From (A)nthracite Coal to (Z)inc?
by Digital Engagement Specialist, Emily Rose Clayton
The “heavy hitters”of the Delaware & Lehigh Corridor’s industrial history receive a lot of attention, deservedly so – it’s hard to imagine America’s Industrial Revolution without the “black diamonds” of anthracite coal, or the military, rail, and architectural innovations of Bethlehem Steel. With innovations in the cement industry, the introduction of silk and other textiles, lumber, and minerals, the area is as rich in industry and natural resources as it is in history.
Way down at the very end of the alphabet, we find the often-overlooked metal, Zinc. Used for everything from galvanizing steel to prevent rusting to making up a key component in the rubber industry, zinc is used throughout numerous industrial fields, and for many years, the Lehigh Valley area was a leading producer of zinc ore.
Zinc was first discovered in the Saucon Creek Valley in 1845, when farmer Jacob Ueberroth noticed strange mineral deposits on his land. Local Bethlehem educator and chemist, William Theodore Roepper, recognized the deposits as a zinc ore called calamine (yes, the pink lotion you may remember from chicken pox or poison ivy outbreaks!). Philadelphia businessman Robert Earp, a major stockholder in the Lehigh Coal and Navigation Company, backed a small-scale mining venture, which yielded nine tons of zinc during the year 1846. Without a local smelting industry, however, this initial venture soon ended.
Nearby Sussex County in New Jersey soon found itself in the midst of a zinc boom. The Sussex Zinc and Copper Mining and Manufacturing Company organized in 1848, followed by a revolutionary new smelting and refining process developed by Samuel Wetherill in 1852. Wetherill obtained the lease for the zinc mines on the Ueberroth farm in the Saucon Creek Valley, and perfected his refining process in partnership with Philadelphia investor Howard Gilbert. In 1853, Wetherill and Gilbert founded the Pennsylvania and Lehigh Zinc Company, constructing an $85,000 (about $2.7 million in today’s money) zinc works on the south bank of the Lehigh River, opposite Bethlehem. A small community, named Wetherill, grew up around the zinc works, eventually becoming the borough of South Bethlehem in 1865.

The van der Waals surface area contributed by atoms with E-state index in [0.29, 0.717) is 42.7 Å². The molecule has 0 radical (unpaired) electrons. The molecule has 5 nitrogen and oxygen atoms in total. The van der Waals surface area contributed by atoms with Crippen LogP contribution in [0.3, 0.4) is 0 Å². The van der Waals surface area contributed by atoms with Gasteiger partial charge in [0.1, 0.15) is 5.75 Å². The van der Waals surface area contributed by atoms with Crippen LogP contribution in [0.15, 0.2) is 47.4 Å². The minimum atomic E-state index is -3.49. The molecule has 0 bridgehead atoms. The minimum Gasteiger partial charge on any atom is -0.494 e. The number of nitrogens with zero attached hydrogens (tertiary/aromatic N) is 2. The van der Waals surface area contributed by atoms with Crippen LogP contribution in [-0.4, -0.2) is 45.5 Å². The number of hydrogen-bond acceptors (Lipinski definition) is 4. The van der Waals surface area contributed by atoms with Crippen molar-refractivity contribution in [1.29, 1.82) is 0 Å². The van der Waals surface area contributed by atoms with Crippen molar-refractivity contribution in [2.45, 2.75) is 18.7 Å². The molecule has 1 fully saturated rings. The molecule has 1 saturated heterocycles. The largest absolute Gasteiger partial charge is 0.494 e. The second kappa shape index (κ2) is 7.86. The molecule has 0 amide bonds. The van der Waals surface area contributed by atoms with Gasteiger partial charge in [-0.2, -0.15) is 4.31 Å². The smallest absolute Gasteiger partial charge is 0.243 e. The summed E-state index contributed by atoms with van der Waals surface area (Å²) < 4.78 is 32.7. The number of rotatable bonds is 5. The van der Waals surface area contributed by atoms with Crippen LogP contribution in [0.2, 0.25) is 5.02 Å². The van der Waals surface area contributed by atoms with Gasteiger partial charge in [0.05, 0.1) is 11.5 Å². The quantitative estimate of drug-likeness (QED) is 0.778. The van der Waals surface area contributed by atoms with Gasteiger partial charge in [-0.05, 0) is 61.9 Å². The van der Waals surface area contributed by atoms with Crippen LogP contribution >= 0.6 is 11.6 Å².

The American Civil War allowed the Lehigh Zinc Company to expand, as zinc was a necessary component of metallic shell casings. In 1865, Lehigh Zinc developed a technique for rolling zinc sheets, popularizing the metal as a roofing alternative. The increasing demand for zinc meant that by 1870, five mines in the Saucon Valley were extracting zinc – four open-pit mines at Ueberroth, Hartman, Correll, and the Three-Cornered Mine, and one deep-shaft mine at New Hartman, all under the operation of Lehigh Zinc until 1876.
The mines began to decline in the 1880s, though Lehigh Zinc was able to remain prosperous by importing ore from other locations for processing. Lehigh Zinc was purchased and re-organized as Lehigh Zinc and Iron in 1881, and underwent a substantial increase under new general manager John Wetherill, producing 1 million pounds of metallic zinc and 1.2 million pounds of zinc oxide each month by 1892.
In 1897, major zinc producer New Jersey Zinc – descended from the original Sussex Zinc and Copper Mining and Manufacturing – made a move to consolidate the zinc industry in the area. By 1899, New Jersey Zinc had acquired the majority of its competitors, including Lehigh Zinc, and the Saucon Valley Mines. The new zinc monopoly chose to consolidate its various operations on land originally purchased by Lehigh Zinc, in the Lehigh Gap. This land, close to the anthracite coalfields, with good railroad connections to zinc mines in New Jersey, kept the prosperous zinc business in the Lehigh Valley, and led to the establishment of a model industrial community – Palmerton.
The development of the new zinc manufacturing facility and its associated community began in 1896, with the formation of the Palmer Land Company. Owned by Lehigh Zinc and named for company president Samuel S. Palmer, the Palmer Land Company oversaw the construction of the new plant, with a powerhouse, oxide furnace, spelter-making facility, and office buildings. The corresponding town, Palmerton, showed an unusual degree of concern for the resident workers, and included a wide array of social, cultural, educational, and recreational opportunities for all age groups, open to all residents of the town. Today, the “Neighborhood House” built by the company still serves the community as the Palmerton Borough Hall.